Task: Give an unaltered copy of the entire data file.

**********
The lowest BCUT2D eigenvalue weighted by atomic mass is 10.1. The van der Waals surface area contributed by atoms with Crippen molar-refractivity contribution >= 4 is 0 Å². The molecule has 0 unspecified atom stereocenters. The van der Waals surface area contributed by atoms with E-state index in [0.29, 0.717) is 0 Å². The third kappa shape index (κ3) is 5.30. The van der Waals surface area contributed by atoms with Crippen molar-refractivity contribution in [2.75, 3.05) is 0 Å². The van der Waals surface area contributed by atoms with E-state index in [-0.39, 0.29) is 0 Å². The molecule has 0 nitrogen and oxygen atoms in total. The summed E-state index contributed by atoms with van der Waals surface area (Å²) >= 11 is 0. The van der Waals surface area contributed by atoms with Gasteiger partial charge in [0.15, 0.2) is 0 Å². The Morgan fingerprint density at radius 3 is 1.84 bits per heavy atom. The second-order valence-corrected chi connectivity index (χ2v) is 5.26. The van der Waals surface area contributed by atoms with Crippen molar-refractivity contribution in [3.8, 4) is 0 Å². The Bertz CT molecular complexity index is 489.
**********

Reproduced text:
The lowest BCUT2D eigenvalue weighted by atomic mass is 10.1. The van der Waals surface area contributed by atoms with Crippen molar-refractivity contribution >= 4 is 0 Å². The molecule has 0 unspecified atom stereocenters. The van der Waals surface area contributed by atoms with E-state index in [0.29, 0.717) is 0 Å². The third kappa shape index (κ3) is 5.30. The van der Waals surface area contributed by atoms with Crippen molar-refractivity contribution in [2.75, 3.05) is 0 Å². The van der Waals surface area contributed by atoms with E-state index in [-0.39, 0.29) is 0 Å². The molecule has 0 nitrogen and oxygen atoms in total. The summed E-state index contributed by atoms with van der Waals surface area (Å²) >= 11 is 0. The van der Waals surface area contributed by atoms with Gasteiger partial charge in [0.15, 0.2) is 0 Å². The Morgan fingerprint density at radius 3 is 1.84 bits per heavy atom. The second-order valence-corrected chi connectivity index (χ2v) is 5.26. The van der Waals surface area contributed by atoms with Crippen molar-refractivity contribution in [3.8, 4) is 0 Å². The Bertz CT molecular complexity index is 489.